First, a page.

‘Hegemonic logic’: China fumes after Pentagon calls it top target of US 'freedom of navigation' ops

File photo: The US Navy guided-missile destroyer USS Lassen © US Navy
Beijing has urged Washington to respect international maritime order and stop interfering with other countries’ affairs. It comes in response to a fresh report by the Pentagon, mentioning China as the top target of US 'freedom of navigation' operations.

"We regard the so-called 'freedom of navigation' operations as the violent means by which the US promotes its unilateral claims,” Hua Chunying, Chinese Foreign Ministry spokeswoman, said as cited by CCTV.

According to Beijing, the actions of the American military reveal “the hegemonic logic of the US towards international maritime order.”

“We hope the US can respect the sovereignty and security of other countries and contribute more to safeguard international maritime order and regional peace and stability," Hua Chunying said.

The US Defense Department carried out multiple ‘freedom of navigation’ operations against 13 countries between October 1, 2014 and September 30, 2015, according to an annual report released by the Pentagon on Monday.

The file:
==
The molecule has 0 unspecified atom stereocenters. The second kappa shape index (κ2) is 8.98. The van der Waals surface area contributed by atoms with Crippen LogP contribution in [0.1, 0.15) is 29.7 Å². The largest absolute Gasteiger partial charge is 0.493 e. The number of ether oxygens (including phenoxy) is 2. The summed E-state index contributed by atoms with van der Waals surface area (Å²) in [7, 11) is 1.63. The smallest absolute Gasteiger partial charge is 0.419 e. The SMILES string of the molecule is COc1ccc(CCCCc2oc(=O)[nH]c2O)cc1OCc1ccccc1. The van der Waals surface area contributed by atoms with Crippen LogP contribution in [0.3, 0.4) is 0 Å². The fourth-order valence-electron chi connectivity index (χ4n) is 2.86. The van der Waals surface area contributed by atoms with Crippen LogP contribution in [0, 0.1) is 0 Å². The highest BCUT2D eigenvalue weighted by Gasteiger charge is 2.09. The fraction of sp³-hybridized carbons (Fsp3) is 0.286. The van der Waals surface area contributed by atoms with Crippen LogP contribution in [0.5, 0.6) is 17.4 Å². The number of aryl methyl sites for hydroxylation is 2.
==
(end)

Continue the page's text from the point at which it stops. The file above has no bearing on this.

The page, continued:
Besides China, American targets included India, Indonesia, Iran, Libya, Malaysia, the Maldives, Oman, the Philippines and Vietnam.

The Pentagon sent its warships and planes to the South and East China seas where Beijing is conducting island reclamation activity.

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The Americans challenged Chinese jurisdiction in the airspace above its maritime Exclusive Economic Zone, as well as the restrictions Beijing tried to impose on aircraft flying through an Air Defense Identification Zone off the Chinese coast, the report said.

In 2014, the US disputed territorial claims of 18 countries, including India, China and Brazil.

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Freedom of navigation is a principle of international law, according to which ships flying the flag of any sovereign state shall not suffer interference from other states.

It is codified in the UN Convention on the Law of the Sea from 1982, which the US signed, but failed to ratify.